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Europe on the path of decline

Anyone who thinks that Greece’s predicament is unique is kidding themselves, because the situation here is part of a larger global phenomenon.

From an economic standpoint, Greece is the weak link in a Europe that is becoming poorer and less able to react. The European Commission recently said that it estimates the standard of living in the bloc to be at only 60 percent of US levels by 2023 due to international capital flight from the declining continent. As one acclaimed British historian put it, Europe may not come to a spectacular end like Pompeii but it is certainly on the same path as other fallen empires in the past.

Greece was the first country in the bloc to enter a crisis of debt and economic sustainability. Many believed that France, Italy and Spain would follow. If one of these fell by being shut out of international credit markets, this would have signaled the end of Europe as we know it today because countries of that size are almost impossible to save. Spain stopped this from happening two years ago but the danger has re-emerged as political instability grips that country, as well as Italy and France, with economic problems being compounded by the refugee crisis and the threat of terrorism.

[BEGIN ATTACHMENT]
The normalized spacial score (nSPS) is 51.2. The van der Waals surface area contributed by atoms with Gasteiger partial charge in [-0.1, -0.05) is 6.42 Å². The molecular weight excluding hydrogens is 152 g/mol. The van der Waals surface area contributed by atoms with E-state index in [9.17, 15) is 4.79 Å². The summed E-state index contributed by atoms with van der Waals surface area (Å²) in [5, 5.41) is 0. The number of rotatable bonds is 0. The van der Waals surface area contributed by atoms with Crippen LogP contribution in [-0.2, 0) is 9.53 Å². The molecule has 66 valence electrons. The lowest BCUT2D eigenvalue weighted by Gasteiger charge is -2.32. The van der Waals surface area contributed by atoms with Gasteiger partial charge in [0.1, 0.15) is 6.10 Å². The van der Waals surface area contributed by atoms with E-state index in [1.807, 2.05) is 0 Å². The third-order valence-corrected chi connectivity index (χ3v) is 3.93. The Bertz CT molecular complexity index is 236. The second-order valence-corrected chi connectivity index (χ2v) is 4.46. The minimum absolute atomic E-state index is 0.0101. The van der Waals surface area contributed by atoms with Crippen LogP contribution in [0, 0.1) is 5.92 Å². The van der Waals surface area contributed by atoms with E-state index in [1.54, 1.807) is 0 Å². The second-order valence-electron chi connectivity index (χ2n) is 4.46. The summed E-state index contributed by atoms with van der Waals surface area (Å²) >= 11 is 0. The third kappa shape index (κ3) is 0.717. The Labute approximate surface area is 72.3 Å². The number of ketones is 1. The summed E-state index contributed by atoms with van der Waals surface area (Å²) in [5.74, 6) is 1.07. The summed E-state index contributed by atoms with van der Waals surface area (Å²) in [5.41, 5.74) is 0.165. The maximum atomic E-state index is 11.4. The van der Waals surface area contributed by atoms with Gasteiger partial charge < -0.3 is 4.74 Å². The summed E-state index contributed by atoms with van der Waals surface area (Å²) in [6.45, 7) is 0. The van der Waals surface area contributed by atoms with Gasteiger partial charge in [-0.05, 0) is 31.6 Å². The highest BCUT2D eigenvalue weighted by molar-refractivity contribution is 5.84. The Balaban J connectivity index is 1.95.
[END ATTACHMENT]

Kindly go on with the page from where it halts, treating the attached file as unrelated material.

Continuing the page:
Europe is feeling vulnerable and under fire from all sides, and Greece is still the weak link. From an economic perspective it appears unable to push ahead with reforms and keeps falling victim to its inadequate institutions and political personnel. It is also floundering in regards to the refugee crisis, as the state lacks the structures needed to rise to such a challenge.

We’ll see how Europe fares over the next three or four years. The threat of a mixture of nationalism, isolationism and populism is already evident as a reaction to the growing pauperization and insecurity of a large part of European societies. Even in the US, insecurity among the middle classes is breeding extreme political reactions that are the product of a deep-rooted suspicion of all things systemic. Donald Trump’s popularity, for example, is not just a passing phase but the result of a subculture of conspiracy theories and anti-establishment sentiment that has been cultivated through social media. The same is happening in France, Spain and Scandinavia.

Greece has already been through all this – both the economic and political crisis – and I firmly believe that as a people we have shown great maturity and fortitude, despite the mistakes. If a country like France experienced what Greece has in the past few years, I am pretty certain it would face another mass uprising.



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